GriefSpeak: A stroke of genius

GriefSpeak:  “A stroke of genius”

By: Mari Dias

She said she was grieving due to a loss of words. Not voice. Words. Her name is Rosetta, aptly named after the stone.  Whether hieroglyphics or shorthand, the stone “represents a crucial key in the process of encoding information.” Rosetta is a stunning 60-year-old woman, (although one would never guess her age by her appearance), as she is an old soul with young, porcelain skin unmarked by years of deep thinking, which resulted in many stellar poems and lyrics. She is bilingual, and for many years has been an avid logophile, (lover of words), bibliophile (lover of books/reading and melophilia (lover of music).

Rosetta was always a unique girl/woman given that she is an old soul. She seems to carry generations of knowledge and thoughts, (similar to Jung’s collective unconscious), acquired through her reading and writing. She shared this gift with her students in her English classes in an attempt to impress them with words, with writing, with the beauty of music, with her demanding philosophy for perfection. “Art does not imitate life. Life does not imitate Art.” “Life is Art, Art is life.”

She adores the classics, the rich treasure trove of words strung together in a sentence that makes the reader weep in despair or cry in ecstasy. This is her legacy. Her words. Her brilliance in describing the mere mundane with a vocabulary stoked from years of reading.

Until she couldn’t.

Rosetta suffered a stroke. She stopped teaching. She loss interest and patience in reading. She hesitated when searching for lyrics. Following a great deal of speech and physical therapy, she began to resemble the Rosetta everyone loved and admired; however, she knew her suffering from aphasia/dysphasia (lack of language/impaired language) is a roadblock that seems permanent.  She regained her voice, yet still struggles to find her words.

How often have we heard the phrase “I’m at a loss for words” or “I can’t seem to find the right word”, as if all words are simply free-floating fireflies in our brain and all we need do is shine a flashlight to identify the ‘right word”. The Aha! Moment. Rosetta found her flashlight, but it shines dim as she searches the recesses of her mind for “the right word.” This search is more like a scavenger hunt for her now.

Rosetta is one of the most brilliant women I know. She possesses an innate ability to maximize her skills of introspection and insight. She ephemerally knows people on a deeper level. Yet, she is often frustrated and lacks confidence in pinpointing a word that was once on the tip of her tongue. Sometimes searching for words results in a blank thought.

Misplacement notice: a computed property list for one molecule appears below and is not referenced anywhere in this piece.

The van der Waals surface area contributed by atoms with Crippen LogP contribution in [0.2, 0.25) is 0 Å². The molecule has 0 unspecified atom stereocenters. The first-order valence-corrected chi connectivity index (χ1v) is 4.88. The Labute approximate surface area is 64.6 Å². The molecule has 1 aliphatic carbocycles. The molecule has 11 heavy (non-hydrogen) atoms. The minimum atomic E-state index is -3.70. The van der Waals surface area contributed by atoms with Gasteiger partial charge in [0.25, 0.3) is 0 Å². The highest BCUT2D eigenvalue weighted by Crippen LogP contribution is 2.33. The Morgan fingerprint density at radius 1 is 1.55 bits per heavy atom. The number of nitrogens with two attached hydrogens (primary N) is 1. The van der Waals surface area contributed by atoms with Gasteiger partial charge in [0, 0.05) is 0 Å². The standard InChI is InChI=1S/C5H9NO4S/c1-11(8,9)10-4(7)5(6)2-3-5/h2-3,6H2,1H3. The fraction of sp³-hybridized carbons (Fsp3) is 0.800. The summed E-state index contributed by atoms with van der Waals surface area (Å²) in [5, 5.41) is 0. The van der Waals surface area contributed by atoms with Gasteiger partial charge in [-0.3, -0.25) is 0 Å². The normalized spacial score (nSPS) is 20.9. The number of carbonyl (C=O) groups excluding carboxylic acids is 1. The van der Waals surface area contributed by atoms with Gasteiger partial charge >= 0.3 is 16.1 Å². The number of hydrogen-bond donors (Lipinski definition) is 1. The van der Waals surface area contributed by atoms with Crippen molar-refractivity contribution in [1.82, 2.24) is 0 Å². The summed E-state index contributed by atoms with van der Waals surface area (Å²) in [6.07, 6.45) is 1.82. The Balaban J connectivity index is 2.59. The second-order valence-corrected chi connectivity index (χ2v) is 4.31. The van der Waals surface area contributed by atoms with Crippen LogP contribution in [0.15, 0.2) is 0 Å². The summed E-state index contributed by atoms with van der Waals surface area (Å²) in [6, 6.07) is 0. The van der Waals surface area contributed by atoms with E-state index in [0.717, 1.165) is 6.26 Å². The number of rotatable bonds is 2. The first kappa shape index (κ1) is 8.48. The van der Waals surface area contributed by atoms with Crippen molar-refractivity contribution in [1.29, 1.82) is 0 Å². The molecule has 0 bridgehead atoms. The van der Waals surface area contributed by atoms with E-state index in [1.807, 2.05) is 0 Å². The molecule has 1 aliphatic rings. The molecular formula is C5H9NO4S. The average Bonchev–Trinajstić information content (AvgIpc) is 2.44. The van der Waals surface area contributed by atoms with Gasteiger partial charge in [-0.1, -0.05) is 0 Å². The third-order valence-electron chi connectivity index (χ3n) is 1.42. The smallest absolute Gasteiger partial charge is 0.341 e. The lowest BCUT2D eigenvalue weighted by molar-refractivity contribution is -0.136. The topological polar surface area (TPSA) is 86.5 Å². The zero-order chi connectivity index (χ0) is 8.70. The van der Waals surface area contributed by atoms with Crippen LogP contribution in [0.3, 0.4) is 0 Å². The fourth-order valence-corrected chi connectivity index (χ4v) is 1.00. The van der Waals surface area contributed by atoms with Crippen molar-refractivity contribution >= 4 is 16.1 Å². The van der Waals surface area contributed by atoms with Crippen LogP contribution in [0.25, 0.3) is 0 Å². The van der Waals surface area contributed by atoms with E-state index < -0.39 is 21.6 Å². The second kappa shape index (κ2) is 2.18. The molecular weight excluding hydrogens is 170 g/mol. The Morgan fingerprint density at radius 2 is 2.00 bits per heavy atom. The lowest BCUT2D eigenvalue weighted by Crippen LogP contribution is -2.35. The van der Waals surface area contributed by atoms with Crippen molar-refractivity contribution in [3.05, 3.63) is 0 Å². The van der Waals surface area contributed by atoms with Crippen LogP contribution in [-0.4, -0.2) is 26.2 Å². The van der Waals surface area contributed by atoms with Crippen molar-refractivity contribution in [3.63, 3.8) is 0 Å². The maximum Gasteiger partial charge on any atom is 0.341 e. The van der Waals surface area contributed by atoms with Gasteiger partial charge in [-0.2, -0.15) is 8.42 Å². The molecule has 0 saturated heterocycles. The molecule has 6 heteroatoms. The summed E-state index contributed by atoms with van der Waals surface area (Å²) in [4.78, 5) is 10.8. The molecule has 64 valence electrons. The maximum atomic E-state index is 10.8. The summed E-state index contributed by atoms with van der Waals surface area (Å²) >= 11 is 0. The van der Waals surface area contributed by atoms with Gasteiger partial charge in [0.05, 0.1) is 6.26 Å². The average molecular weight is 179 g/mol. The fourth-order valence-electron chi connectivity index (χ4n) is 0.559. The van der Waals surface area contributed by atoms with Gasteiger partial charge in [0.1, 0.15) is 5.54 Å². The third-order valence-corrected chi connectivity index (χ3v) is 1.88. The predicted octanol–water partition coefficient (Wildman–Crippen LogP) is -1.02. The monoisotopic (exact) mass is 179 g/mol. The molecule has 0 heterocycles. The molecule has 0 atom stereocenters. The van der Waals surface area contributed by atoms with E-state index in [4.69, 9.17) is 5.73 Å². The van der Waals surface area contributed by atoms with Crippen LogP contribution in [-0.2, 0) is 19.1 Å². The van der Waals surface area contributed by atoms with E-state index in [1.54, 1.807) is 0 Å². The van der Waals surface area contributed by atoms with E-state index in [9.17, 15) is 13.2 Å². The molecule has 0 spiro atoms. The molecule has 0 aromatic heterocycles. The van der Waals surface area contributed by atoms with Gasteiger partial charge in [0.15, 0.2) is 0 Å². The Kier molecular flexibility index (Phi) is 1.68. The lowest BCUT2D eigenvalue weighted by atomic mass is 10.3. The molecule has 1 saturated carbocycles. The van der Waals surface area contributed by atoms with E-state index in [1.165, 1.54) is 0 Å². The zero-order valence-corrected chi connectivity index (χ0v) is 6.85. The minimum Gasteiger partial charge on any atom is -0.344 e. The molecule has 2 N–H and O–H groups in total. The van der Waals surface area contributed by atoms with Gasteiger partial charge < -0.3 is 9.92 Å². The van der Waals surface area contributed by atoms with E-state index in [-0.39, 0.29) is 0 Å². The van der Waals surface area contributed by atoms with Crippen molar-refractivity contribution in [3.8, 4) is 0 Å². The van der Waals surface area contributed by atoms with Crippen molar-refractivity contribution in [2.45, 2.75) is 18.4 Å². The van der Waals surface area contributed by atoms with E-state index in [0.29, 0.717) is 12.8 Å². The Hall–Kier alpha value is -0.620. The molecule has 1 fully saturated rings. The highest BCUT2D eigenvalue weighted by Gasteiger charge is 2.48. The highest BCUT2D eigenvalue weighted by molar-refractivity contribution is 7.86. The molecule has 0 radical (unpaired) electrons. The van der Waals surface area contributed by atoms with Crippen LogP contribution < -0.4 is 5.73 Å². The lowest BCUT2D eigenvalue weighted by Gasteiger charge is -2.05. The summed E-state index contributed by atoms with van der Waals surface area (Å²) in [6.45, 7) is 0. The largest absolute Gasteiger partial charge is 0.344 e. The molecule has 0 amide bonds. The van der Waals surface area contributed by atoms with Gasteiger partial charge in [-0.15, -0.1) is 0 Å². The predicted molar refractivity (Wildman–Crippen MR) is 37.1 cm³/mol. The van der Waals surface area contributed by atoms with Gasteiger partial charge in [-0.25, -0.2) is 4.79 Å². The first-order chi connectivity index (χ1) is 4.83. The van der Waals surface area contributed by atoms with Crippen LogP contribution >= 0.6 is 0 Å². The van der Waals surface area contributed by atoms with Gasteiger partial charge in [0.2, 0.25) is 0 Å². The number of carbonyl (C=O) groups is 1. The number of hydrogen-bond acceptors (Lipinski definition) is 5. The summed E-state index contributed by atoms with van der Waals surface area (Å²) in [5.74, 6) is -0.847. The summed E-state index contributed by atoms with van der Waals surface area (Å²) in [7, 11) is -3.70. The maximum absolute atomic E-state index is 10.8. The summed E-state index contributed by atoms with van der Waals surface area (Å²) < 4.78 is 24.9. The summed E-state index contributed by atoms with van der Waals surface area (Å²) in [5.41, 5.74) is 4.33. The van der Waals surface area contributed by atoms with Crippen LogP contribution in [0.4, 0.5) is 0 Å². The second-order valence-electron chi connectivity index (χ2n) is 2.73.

I love this woman. I loved her before the stroke and love her now, still. After the stroke. I think this true of many who have witnessed a loved one struggle with the results of a stroke. Fortunately, Rosetta can speak, walk, swallow, eat, and with little effort, write a text. She can think. She can mostly remember. Yet her cache of words that defined some of what she was, are lost to her.

That’s what loss is. Losing someone or something so valuable that is taken for granted until it’s gone.

Many people today are dealing with the loss of their voices and/or words. Not from a stroke, but from fear of repercussion from friends, family, and society over political views. I don’t know which is worse, more life-changing and more frustrating – the literal or metaphorical loss. Yet thanatologists remind us that a loss is a loss is a loss, despite the cause, the emotional effects are the same.

For Rosetta, I know her so well that I can often provide her with her own words- the ones she cannot seem to find. I know how she thinks, as well as the language in which she thinks. Both languages.

She is still a logophile, a discerning bibliophile and always a melophile. She is my soul sister and we share our soul sister’s sacred secrets. This one I share with you.

Mari Dias-min

Dr. Mari Dias is a nationally board-certified counselor, holds a Fellow in Thanatology and is certified in both grief counseling and complicated grief.

She is Professor of Clinical Mental Health, Master of Science program, Johnson & Wales University. Dias is the director of GracePointe Grief Center, in North Kingstown, RI.  For more information, go to:

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